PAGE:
They add, "The Voting Rights Act and its extensions have been among the most bipartisan and overwhelmingly supported votes in American history, including the 25-year renewal in 2006 by 98-0 in the Senate and 390-33 in the House."
"Last month, the leaders of the Judiciary Committee that reported out the 2006 bill--Democrat John Conyers, Jr. (D-MI) and Republican James Sensenbrenner (R-WI)--issued a unique joint statement and filed a bipartisan amicus to the Court saying the Voting Rights Act with its Section Five 'protects our most fundamental right—the right to vote. This law has empowered minorities to participate in the election process, but the threat of discrimination is not yet extinct.'" The Judiciary Committee had taken 12,000 pages of testimony.
Weiner and Mann say the Court still might rule in favor of the Act -–"There is a window: Perhaps Scalia's earlier comment that 'this Court doesn't like to get involved in racial questions such as this one... that can be left to Congress' will be his better side and will be the Court's attitude. The 15 th Amendment says 'Congress shall have the power.'"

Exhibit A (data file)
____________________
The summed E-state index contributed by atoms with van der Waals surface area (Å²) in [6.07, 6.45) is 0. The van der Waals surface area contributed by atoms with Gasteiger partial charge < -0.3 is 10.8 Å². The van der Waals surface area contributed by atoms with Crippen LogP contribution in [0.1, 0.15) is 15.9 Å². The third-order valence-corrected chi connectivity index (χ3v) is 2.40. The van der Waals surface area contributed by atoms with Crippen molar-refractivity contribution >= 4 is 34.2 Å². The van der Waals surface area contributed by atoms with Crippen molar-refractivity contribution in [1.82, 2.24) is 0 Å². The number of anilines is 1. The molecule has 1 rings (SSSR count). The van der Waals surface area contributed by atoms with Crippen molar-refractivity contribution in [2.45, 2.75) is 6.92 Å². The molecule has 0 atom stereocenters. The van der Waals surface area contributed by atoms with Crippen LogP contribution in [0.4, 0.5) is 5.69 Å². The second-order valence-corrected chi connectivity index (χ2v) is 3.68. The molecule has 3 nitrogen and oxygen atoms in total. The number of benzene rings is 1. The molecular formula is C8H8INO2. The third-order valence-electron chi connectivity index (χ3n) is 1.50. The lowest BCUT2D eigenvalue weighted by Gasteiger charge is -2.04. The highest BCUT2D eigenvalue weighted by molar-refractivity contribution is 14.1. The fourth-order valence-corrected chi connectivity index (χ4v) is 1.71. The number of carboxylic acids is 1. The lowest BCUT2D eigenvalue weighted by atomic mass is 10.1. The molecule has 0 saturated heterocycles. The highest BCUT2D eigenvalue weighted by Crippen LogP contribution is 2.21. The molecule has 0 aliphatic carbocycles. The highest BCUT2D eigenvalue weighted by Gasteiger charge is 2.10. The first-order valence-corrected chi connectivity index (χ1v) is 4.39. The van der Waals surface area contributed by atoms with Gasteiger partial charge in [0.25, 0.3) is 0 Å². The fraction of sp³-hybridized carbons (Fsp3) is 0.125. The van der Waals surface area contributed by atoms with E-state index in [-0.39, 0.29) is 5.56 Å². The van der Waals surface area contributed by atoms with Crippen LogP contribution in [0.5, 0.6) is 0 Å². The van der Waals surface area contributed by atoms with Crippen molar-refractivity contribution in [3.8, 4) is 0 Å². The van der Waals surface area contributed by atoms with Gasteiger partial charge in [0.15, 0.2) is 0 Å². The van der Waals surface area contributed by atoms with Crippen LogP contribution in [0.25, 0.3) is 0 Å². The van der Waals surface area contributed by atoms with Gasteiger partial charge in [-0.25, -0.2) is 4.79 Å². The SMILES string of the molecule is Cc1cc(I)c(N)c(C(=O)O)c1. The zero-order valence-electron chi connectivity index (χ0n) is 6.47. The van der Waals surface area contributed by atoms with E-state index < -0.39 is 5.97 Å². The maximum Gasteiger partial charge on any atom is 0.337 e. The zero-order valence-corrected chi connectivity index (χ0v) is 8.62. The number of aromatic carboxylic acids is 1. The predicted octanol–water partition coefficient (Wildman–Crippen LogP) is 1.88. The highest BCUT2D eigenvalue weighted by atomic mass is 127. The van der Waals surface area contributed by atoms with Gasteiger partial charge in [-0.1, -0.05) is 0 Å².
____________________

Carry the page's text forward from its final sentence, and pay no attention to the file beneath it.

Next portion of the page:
However, they say Congress can and should counteract the Court if it strikes down the Act: "If the Supreme Court knocks the law down or diminishes it, this should be one of those rare circumstances where the Congress effectively reverses the Supreme Court and reenacts the bill, perhaps changing a word or two so that it can say there is a difference."They conclude with an exhortation to all citizens to read the Constitution: "Some weeks ago we went out and bought a little pamphlet for a couple of dollars with the text of the Constitution and the Declaration of Independence. The whole thing is about 1/20th a normal paperback novel's length. You can read and circle phrases in it in an hour or two. There is much talk these days about the Constitution. Some people try to make it seem complicated. That's just a way of keeping we the people from our power. There is also enormous biased usage of the wording. We want an informed electorate, and everyone should read it and even carry the small pamphlet around."